7. help them develop their self compassion

Self-compassion encourages you to acknowledge your flaws and limitations, it allows you to look at yourself from a more objective and realistic point of view.  It's from this starting point that you can actually make changes and improve.

So, whenever your child makes a mistake, remind them that that's ok: we all do and there is no growth without them. Whenever they are hard on themselves, remind them that that are good enough and that they are loved.

When you buy this month's FULL report, we have a lovely activity that will help your child to develop their self-compassion.

8. let them experience negative emotions

Sometimes we dismiss or belittle our children's negative emotions without realising that we are denying them the opportunity to learn how to cope with challenging feelings.

This is a nice infographic highlighting words we say and some better alternatives.

This is a fantastic article which details a 5-step process you can use when you see that your child is experiencing a difficult emotional time.

9. celebrate the good stuff

We are big fans of trying to motivate our kids by giving them credit when they do well.  We try and catch them doing good stuff. By good stuff we mean behaviour that will help them to create good habits or develop key skills and attributes.

So, when you catch your kid displaying behaviour such as self-control, delayed gratification, being kind, self-respect, self-compassion, positive attitude etc... tell them "well-done" and give 'em a big hug or a high five.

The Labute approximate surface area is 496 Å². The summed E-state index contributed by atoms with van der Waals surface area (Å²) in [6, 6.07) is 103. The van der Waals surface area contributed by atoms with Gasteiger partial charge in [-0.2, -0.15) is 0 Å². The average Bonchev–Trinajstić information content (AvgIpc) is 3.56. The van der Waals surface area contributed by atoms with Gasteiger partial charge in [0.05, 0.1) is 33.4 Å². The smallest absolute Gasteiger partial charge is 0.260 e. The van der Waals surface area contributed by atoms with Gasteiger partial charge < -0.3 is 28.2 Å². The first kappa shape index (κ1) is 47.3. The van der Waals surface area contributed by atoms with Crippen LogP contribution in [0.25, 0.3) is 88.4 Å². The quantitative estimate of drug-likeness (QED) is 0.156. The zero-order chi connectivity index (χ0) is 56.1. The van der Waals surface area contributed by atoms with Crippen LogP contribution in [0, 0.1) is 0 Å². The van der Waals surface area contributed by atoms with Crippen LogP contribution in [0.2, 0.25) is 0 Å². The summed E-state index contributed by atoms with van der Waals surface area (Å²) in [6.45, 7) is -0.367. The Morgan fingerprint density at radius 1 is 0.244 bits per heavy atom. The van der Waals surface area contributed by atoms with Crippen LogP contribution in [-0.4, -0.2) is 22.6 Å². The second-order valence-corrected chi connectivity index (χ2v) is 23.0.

10. aaand the bad stuff

Based on our previous point, you might be wondering what we are talking about here. 

By 'bad stuff' we mean when things going wrong, we have negative experiences, we fail at something, or are rejected.

We often see this as 'bad', but in reality these experiences are just feedback.

As such, they present an opportunity to learn from something that didn't go to plan.

This type of attitude is essential for our kids to thrive in our modern world, so celebrate when things go wrong, and help them to work out how to put it right... next time. 

For this we have developed a 123 process that we use with our kids, check it out here

11. a power phrase
to silence
the inner critic

We all have that inner critic... you know the voice that says you can't do this or you always do that... well believe it or not that voice is only trying to help. 

Your inner critic sounds like a bad thing but, they just want to protect you from the negative feelings you get when you don't get the results you want.

Unfortunately, by saying these words, your inner critic helps to create the very thing it was trying to avoid in the first place.

So, whenever you hear that negative voice it's useful to have an instant riposte handy... mine is "Thank you, but I CAN do this."

Spend 5 mins now helping your child to develop their personal power phrase.

12. be in the now

Focus on the now instead of the future or past. Depression comes from when we dwell on what went wrong in the past, whilst anxiety is the product of worrying about the future. Teach your child that we only ever have the present moment with this lovely book (affiliate link) from The Power of Now author Eckhart Tolle.

don't let your kids sleepwalk into their future

In a world where a traditional education is no longer a competitive advantage, we'll help you to teach your kids the skills they need to thrive in school and beyond.